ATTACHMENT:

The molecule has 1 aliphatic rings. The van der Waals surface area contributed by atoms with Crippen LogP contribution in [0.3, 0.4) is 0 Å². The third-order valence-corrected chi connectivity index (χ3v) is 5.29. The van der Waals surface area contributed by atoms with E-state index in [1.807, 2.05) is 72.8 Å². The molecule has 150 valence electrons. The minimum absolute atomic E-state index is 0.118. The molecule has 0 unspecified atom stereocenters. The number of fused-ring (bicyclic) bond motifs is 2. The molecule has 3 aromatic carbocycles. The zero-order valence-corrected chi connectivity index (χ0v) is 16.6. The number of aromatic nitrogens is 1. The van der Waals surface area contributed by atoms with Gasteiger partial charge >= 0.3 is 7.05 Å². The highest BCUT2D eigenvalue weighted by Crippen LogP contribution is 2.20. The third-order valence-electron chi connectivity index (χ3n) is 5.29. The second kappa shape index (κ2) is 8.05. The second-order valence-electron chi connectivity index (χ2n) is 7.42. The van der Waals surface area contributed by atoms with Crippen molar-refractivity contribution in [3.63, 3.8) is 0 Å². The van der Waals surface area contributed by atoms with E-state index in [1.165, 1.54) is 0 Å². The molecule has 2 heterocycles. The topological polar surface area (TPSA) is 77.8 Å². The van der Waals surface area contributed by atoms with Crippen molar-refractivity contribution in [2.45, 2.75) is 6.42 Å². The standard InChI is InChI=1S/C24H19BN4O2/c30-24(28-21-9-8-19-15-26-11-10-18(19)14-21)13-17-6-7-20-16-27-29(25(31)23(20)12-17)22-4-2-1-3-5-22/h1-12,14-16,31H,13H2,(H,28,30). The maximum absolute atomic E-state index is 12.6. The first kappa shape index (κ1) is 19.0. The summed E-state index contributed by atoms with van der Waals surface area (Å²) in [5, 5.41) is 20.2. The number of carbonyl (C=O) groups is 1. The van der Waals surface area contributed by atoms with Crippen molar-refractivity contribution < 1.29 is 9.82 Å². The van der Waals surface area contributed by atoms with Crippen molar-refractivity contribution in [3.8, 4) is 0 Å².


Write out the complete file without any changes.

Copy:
The molecule has 1 aliphatic rings. The van der Waals surface area contributed by atoms with Crippen LogP contribution in [0.3, 0.4) is 0 Å². The third-order valence-corrected chi connectivity index (χ3v) is 5.29. The van der Waals surface area contributed by atoms with E-state index in [1.807, 2.05) is 72.8 Å². The molecule has 150 valence electrons. The minimum absolute atomic E-state index is 0.118. The molecule has 0 unspecified atom stereocenters. The number of fused-ring (bicyclic) bond motifs is 2. The molecule has 3 aromatic carbocycles. The zero-order valence-corrected chi connectivity index (χ0v) is 16.6. The number of aromatic nitrogens is 1. The van der Waals surface area contributed by atoms with Gasteiger partial charge >= 0.3 is 7.05 Å². The highest BCUT2D eigenvalue weighted by Crippen LogP contribution is 2.20. The third-order valence-electron chi connectivity index (χ3n) is 5.29. The second kappa shape index (κ2) is 8.05. The second-order valence-electron chi connectivity index (χ2n) is 7.42. The van der Waals surface area contributed by atoms with Crippen molar-refractivity contribution in [3.63, 3.8) is 0 Å². The van der Waals surface area contributed by atoms with E-state index in [1.165, 1.54) is 0 Å². The molecule has 2 heterocycles. The topological polar surface area (TPSA) is 77.8 Å². The van der Waals surface area contributed by atoms with Crippen molar-refractivity contribution in [2.45, 2.75) is 6.42 Å². The standard InChI is InChI=1S/C24H19BN4O2/c30-24(28-21-9-8-19-15-26-11-10-18(19)14-21)13-17-6-7-20-16-27-29(25(31)23(20)12-17)22-4-2-1-3-5-22/h1-12,14-16,31H,13H2,(H,28,30). The maximum absolute atomic E-state index is 12.6. The first kappa shape index (κ1) is 19.0. The summed E-state index contributed by atoms with van der Waals surface area (Å²) in [5, 5.41) is 20.2. The number of carbonyl (C=O) groups is 1. The van der Waals surface area contributed by atoms with Crippen molar-refractivity contribution < 1.29 is 9.82 Å². The van der Waals surface area contributed by atoms with Crippen molar-refractivity contribution in [3.8, 4) is 0 Å².